By Eric Campos | September 22, 2005

Do you remember the group Digable Planets? I remember the group Digable Planets. Now, Ishmael Butler from Digable Planets can be found playing a slacker in Mad Matthewz’ “Men Without Jobs.” Get ready for lazy!

Is “Men Without Jobs” based on any personal experiences of yours?
MWJ definitely stems from my own struggles to overcome the fear I had of commiting to a career as a writer and filmmaker. While I managed to break through, many of my friends, who are incredibly talented artists, seem to be stuck in a rut, working dead-end jobs and finding less and less time to pursue their creative endeavors. I made this film to speak to them and anyone with a creative passion who may be paralyzed by fear.

How did you assemble your cast?
The roles of Oz (Bonz Malone) and Junie (Andre Royo) were written with the actors in mind. Bonz and Andre are both friends and Andre was in my last short Big Bank Take Little Bank. I wrote Ish with actor Ishmael Butler in the back of my mind but wasn’t even sure if he would be interested in acting. Ishmael was the founding member of rap group Digable Planets and his personal and musical style seemed to reflect the character of Ish. I started making some phone calls and found out that he appeared in a short film that was at Sundance 2002. I tracked down a copy of the short and knew immediately that he was perfect for the part. I finally managed to get in touch with Ishmael and sent him a script. He called me a few days later and said to let him know when I needed him to come out to New York (he’d moved back to Seattle from Brooklyn). The role of Veronica (Anita Kopacz) was the most difficult to cast. I’d auditioned a slew of really talented actresses who just weren’t right for the role. Two weeks before rehearsal I spotted Anita dancing in a club and asked if she was an actress. She looked skeptical when I told her I was casting the female lead in my debut feature but took my card anyway. She gave me a call the next day (after checking me out on the internet!) and agreed to audition. As her performance in the film demonstrates – she nailed it!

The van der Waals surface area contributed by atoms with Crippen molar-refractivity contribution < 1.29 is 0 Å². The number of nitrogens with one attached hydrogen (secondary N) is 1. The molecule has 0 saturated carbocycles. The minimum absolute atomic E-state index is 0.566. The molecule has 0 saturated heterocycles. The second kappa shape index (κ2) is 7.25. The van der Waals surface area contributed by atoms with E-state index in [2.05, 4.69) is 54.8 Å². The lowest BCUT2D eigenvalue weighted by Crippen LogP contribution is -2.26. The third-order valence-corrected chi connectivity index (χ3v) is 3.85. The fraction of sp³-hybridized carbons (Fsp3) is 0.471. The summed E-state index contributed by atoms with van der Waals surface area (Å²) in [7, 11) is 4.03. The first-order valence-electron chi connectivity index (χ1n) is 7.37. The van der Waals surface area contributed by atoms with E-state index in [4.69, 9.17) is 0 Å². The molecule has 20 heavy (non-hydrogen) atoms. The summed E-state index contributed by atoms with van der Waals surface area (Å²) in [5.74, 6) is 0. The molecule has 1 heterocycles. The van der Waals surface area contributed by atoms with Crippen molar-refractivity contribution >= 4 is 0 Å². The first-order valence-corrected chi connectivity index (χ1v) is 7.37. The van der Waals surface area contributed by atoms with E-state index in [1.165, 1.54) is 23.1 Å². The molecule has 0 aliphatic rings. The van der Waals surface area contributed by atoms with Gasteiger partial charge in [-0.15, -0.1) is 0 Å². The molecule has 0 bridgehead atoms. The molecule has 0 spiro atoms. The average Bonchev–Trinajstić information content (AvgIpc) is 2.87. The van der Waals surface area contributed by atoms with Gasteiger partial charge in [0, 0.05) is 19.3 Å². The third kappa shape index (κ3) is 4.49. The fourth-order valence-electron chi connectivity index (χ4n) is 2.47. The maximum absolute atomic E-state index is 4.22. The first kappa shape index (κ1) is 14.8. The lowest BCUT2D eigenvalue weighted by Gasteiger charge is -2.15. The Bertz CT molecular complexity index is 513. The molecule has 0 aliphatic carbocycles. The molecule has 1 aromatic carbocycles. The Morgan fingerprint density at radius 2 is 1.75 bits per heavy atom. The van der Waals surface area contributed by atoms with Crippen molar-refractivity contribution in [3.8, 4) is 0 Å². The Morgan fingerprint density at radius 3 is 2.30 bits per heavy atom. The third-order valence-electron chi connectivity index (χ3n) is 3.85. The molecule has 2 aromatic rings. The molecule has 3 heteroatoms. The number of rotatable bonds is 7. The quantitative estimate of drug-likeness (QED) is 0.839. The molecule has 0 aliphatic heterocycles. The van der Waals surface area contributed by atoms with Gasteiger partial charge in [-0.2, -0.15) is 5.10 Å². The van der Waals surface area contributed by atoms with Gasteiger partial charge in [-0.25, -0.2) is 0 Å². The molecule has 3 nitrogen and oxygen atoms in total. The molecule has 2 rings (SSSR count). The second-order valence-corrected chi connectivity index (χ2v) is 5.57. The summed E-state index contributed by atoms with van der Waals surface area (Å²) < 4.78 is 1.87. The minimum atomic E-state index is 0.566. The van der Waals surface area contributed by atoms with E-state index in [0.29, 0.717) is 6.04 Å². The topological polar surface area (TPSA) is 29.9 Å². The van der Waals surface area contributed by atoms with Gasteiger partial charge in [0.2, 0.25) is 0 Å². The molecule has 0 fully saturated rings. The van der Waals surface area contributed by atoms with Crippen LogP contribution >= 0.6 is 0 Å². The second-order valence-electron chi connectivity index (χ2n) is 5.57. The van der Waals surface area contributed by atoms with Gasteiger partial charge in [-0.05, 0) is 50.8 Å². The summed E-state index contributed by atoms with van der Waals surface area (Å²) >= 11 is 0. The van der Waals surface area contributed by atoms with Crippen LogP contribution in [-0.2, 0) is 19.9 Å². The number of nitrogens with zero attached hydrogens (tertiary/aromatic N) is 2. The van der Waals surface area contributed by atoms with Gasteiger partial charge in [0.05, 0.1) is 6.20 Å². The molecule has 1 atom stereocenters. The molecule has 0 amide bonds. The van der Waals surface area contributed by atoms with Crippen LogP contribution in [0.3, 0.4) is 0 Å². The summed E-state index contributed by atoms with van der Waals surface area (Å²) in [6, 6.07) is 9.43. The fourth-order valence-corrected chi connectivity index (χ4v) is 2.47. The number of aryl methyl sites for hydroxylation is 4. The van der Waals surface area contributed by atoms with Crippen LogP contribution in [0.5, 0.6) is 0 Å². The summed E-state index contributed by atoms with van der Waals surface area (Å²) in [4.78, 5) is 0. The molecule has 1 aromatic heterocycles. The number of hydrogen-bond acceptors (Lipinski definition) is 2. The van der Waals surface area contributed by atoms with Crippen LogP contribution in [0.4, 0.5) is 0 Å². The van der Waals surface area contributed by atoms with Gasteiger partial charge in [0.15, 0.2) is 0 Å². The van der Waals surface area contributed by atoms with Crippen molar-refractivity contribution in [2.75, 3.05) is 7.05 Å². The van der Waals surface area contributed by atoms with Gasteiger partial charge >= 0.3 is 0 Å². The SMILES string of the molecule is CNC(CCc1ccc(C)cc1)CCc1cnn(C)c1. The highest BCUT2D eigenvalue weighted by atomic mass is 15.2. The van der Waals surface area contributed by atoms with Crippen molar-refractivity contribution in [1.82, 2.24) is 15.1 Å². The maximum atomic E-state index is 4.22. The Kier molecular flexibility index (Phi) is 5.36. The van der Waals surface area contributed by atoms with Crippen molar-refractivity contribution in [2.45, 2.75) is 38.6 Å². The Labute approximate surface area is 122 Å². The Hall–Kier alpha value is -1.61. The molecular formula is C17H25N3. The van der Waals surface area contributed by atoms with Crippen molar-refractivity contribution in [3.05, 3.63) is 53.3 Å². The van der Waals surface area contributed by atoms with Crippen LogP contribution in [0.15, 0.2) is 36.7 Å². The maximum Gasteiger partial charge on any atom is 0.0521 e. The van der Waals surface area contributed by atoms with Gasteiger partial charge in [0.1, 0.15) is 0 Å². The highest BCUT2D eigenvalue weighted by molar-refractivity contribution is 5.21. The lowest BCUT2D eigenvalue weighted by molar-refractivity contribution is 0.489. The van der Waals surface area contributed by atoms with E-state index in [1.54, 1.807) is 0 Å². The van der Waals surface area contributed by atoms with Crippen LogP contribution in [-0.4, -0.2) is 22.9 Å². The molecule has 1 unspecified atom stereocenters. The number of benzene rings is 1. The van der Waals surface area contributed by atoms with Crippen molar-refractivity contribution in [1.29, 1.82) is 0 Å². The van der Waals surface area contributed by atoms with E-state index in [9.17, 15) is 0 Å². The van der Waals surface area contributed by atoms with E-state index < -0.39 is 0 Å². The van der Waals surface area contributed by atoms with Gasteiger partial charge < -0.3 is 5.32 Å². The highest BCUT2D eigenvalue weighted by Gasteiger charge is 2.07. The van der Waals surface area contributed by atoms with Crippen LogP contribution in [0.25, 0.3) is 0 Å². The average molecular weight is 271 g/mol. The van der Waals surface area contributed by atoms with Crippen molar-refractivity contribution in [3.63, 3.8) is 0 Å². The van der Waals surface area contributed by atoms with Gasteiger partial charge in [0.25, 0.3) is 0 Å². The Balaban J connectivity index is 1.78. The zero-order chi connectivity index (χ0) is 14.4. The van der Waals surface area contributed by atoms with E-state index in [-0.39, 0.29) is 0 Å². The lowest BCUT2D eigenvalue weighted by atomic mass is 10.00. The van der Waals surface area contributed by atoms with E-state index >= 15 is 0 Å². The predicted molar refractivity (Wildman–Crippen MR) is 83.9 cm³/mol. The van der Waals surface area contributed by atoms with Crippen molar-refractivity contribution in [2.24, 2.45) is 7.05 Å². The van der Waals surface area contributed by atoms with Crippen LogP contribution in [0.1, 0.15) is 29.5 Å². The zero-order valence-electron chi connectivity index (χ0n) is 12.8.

What was the biggest lesson you learned while making this film?
The biggest lesson I learned making “Men Without Jobs” was to always trust your instincts. Independent filmmaking is largely about problem solving, due to the fact that your resources are so limited. You have to make some pretty tough decisions and you have to make them quickly. I learned to examine every option and every scenario available to me and to make decisions with confidence and faith that things will turn out for the best. Hopefully I will get to share some of the other lessons I learned in the book I’m writing, Men Without Budgets – The Making of “Men Without Jobs”.

Where else can people look for “Men Without Jobs”?
MWJ will screen next July in competition at the 2004 American Black Film Festival in Miami and based on the overwhelmingly positive response the film has received so far, I’m optimistic that we’ll secure a distributor relatively soon – bringing it to a much wider audience.

What’s up next for you?
I’ve written three other screenplays that have already generated some interest from the studios, so we’ll see. Whether or not my next project ends up being a studio film or an independent, I’ll definitely be shooting by next year.

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